November 2023

Date and time: November 13, 2023, 16:00-18:00 pm

Roundtable: “Identity theories and the study of Christianity and Islam”

Speakers: Katja Kujanpaa, Ilkka Lindstedt, Teemu Pauha

Venue: F3006 Main Building, University of Helsinki

To attend virtually, please register at the following link:

Abstract: In this roundtable, we present some of the results of the Cultural Foundation-funded research project “The transmission of social identities in Judaism, Christianity, and Islam” (PI: Jutta Jokiranta). Various identity theories (in particular, those promulgated in the field of social psychology) have proven useful in analyzing historical and contemporary religious texts and phenomena. We discuss the possibilities and challenges in utilizing these theories of identity in various research settings and with different data. The word “identity” is over-used and often loosely defined in the humanities (including religious studies); we argue that more rigorous and better theorized usage is needed.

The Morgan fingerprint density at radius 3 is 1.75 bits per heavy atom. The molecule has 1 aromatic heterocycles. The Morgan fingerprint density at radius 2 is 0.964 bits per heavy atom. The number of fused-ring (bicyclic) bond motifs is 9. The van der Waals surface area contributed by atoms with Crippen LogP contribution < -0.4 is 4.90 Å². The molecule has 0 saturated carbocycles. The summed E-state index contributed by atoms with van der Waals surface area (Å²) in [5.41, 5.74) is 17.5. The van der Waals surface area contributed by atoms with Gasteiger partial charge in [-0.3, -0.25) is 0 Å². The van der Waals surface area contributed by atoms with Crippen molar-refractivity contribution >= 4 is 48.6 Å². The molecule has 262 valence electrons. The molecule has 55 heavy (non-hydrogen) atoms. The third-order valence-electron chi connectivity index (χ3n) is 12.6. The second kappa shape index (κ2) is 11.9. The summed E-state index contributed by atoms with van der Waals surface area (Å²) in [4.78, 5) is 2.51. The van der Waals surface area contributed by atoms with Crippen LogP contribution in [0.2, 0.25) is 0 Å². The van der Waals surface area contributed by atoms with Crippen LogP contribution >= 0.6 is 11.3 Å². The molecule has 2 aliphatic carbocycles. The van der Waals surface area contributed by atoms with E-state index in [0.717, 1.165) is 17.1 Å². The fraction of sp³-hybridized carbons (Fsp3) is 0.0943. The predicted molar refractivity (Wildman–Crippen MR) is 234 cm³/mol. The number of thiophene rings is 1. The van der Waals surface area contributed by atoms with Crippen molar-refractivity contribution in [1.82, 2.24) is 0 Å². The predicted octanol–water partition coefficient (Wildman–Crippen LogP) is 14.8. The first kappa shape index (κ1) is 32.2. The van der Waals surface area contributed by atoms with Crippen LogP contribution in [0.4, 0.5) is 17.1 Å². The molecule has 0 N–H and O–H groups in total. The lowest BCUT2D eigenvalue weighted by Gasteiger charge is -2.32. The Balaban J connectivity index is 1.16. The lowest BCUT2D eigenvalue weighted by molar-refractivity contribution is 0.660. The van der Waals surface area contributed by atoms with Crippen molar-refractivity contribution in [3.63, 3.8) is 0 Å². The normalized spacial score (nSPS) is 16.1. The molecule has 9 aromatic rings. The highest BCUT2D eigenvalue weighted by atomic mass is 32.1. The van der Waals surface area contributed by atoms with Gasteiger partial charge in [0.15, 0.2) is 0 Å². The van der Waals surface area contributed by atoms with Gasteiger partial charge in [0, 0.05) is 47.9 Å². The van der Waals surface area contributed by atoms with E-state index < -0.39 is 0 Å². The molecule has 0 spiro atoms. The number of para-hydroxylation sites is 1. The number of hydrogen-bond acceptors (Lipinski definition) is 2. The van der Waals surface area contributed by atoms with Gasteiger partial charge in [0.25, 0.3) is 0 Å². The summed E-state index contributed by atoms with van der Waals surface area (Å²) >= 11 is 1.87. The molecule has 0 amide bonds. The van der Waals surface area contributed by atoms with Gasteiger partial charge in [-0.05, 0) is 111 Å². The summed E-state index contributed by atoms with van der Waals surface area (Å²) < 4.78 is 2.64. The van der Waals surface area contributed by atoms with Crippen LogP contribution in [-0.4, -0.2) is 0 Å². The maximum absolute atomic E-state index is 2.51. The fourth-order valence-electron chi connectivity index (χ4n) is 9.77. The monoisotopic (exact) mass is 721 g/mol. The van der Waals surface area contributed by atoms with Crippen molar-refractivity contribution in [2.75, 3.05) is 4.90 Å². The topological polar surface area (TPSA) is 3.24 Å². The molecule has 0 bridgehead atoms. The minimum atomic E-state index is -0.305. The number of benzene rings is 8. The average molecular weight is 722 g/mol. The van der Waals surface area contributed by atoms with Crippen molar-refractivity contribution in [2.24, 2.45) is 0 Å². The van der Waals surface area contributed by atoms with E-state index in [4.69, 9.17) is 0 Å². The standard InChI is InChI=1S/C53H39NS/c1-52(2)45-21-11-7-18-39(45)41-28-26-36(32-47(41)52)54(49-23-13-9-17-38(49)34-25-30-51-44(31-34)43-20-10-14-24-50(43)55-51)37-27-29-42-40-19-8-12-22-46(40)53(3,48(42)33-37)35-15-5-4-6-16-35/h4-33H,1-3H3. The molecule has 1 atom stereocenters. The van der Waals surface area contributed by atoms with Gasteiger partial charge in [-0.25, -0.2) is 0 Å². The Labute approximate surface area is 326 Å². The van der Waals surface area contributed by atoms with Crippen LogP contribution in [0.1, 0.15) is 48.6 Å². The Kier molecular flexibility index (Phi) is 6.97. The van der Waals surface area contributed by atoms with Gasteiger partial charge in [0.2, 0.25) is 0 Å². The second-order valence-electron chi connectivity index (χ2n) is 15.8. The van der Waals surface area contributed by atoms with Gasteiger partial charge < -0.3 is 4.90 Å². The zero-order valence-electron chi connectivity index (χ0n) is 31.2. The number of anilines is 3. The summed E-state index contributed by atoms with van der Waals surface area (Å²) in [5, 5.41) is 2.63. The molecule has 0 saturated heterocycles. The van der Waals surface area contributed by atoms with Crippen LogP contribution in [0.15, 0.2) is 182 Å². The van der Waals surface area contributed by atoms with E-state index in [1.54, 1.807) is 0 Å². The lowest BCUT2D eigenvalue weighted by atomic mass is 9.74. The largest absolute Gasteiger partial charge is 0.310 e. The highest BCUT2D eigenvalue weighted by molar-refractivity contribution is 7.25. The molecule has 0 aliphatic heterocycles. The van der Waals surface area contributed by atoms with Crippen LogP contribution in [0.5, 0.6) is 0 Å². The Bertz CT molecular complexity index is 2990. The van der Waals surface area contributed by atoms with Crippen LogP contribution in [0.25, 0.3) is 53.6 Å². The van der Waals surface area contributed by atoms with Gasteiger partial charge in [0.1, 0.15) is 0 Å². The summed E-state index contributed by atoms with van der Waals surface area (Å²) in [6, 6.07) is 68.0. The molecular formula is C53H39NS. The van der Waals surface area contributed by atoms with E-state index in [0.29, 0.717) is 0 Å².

Bios: Katja Kujanpää is a Fellow at the Helsinki Collegium for Advanced Studies. Her project at the Helsinki Collegium for Advanced Studies examines the use of authoritative texts in early Christian processes of identity construction. The objectives are 1) to produce new knowledge of the ways in which early Christian writers used authoritative texts when shaping the group identity of their audience, 2) to develop concepts and models for analysing the authority of texts, and 3) to demonstrate the connections between power, identity and scriptural argumentation.

Ilkka Lindstedt is Lecturer in Islamic theology at the Faculty of Theology. He specializes in early Islam, Arabic literature, and Arabic epigraphy. His book Muhammad and His Followers in Context: The Religious Map of Late Antique Arabia is forthcoming in Dec. 2023 (Brill).

Teemu Pauha is Lecturer in Islamic theology at the Faculty of Theology. In his current project, he studies the e ways in which young Shia Muslims in Finland use the Qur’an in negotiations of identity and authority. Besides these topics, he has published on anti-Muslim attitudes in Finland, interreligious attitudes among atheists, Finnish mosque debates, moral psychology of Islamic sermons, and apostasy from Islam.